Today, we are making a public statement regarding the Dearborn Project. We have been interested in the development of its proposal since 2006. Eventually, we have intensively engaged with other Vietnamese Americans and neighborhood activists about this “so-called development” project since the beginning of this year. We are concerning about the Vietnamese Americans’—especially the impacted merchants’—lack of thorough understanding of this Dearborn project with complex procedures and processes. We also believe that they did not have enough opportunities to understand and provide their own input about the negative impacts of the Dearborn project. Certainly, there is little decent public engagement for the Vietnamese community regarding an extensive review process about the project. Therefore, we urge you to (1) consider the serious impacts of the project and to ensure it is adequately conditioned in your recommendation to the City Council; (2) not to approve the rezone because of impacts due to the inconsistency with the City Comprehensive plan; and (3) ensure the rezone recommendation be brought back to Department of Planning and Development (DPD) so that more adequate and complete analyses and recommendations could be made before it goes to the City Council.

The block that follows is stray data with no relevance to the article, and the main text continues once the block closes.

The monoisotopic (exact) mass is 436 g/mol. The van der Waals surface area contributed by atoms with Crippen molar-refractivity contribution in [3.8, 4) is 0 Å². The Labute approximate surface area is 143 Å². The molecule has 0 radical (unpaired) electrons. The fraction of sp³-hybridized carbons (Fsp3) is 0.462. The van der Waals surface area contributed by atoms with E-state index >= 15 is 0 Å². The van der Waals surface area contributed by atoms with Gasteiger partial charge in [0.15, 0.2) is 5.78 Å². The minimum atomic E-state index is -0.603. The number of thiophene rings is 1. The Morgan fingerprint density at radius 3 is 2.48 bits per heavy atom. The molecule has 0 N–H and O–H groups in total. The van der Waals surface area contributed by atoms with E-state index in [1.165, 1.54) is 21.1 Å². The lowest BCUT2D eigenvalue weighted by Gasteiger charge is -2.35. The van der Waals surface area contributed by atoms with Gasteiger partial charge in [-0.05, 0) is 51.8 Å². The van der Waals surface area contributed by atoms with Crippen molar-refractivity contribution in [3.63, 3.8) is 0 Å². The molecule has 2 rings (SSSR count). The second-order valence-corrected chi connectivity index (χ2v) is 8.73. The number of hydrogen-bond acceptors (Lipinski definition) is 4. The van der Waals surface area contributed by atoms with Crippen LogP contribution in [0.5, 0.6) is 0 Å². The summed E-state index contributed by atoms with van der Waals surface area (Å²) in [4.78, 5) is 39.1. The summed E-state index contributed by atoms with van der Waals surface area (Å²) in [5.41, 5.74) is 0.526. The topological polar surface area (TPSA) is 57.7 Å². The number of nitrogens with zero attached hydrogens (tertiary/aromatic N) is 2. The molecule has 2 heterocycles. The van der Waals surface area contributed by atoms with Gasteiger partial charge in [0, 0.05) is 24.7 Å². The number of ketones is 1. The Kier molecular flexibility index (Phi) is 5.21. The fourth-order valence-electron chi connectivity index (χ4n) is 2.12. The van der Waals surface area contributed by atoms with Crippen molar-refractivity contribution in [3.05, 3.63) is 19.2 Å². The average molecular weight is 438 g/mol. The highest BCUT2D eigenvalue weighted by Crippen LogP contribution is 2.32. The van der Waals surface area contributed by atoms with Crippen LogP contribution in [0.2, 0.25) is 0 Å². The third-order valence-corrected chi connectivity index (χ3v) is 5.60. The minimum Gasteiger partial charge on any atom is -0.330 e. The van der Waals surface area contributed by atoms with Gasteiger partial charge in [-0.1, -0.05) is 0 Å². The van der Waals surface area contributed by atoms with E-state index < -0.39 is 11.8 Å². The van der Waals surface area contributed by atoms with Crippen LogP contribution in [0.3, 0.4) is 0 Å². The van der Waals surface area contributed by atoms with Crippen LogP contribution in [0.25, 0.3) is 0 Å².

We are very concerned about the causes and psychological consequences of gentrification due to this huge mall project scale and scope. We examine through different means on how this rezoning project would affect the Vietnamese merchants as well as residents in and beyond Little Saigon area. Attached is a copy of our research with all the highlighted media pieces of a three-year period. These articles demonstrated the majority of legitimate opinions and concerns against gentrification until very recently. In spite of lack of public assistance, we have worked constantly to educate ourselves and then attempted to inform the Vietnamese about these urban development issues. Why do we care, you would ask? We care because displacement is a serious phenomenon that we never desire for anyone to experience again. In fact, both I and my husband (as the majority of Vietnamese Americans) were displaced within our own country due to the war impacts and before the Vietnam War was over, and subsequently displaced from Vietnam to stay in the limbo state within Southeast Asia refugee camps prior to our migration to the United States. We were called the “boat people” finally coming to America with our empty hand and yet enormous hope for freedom of expression and better livelihood.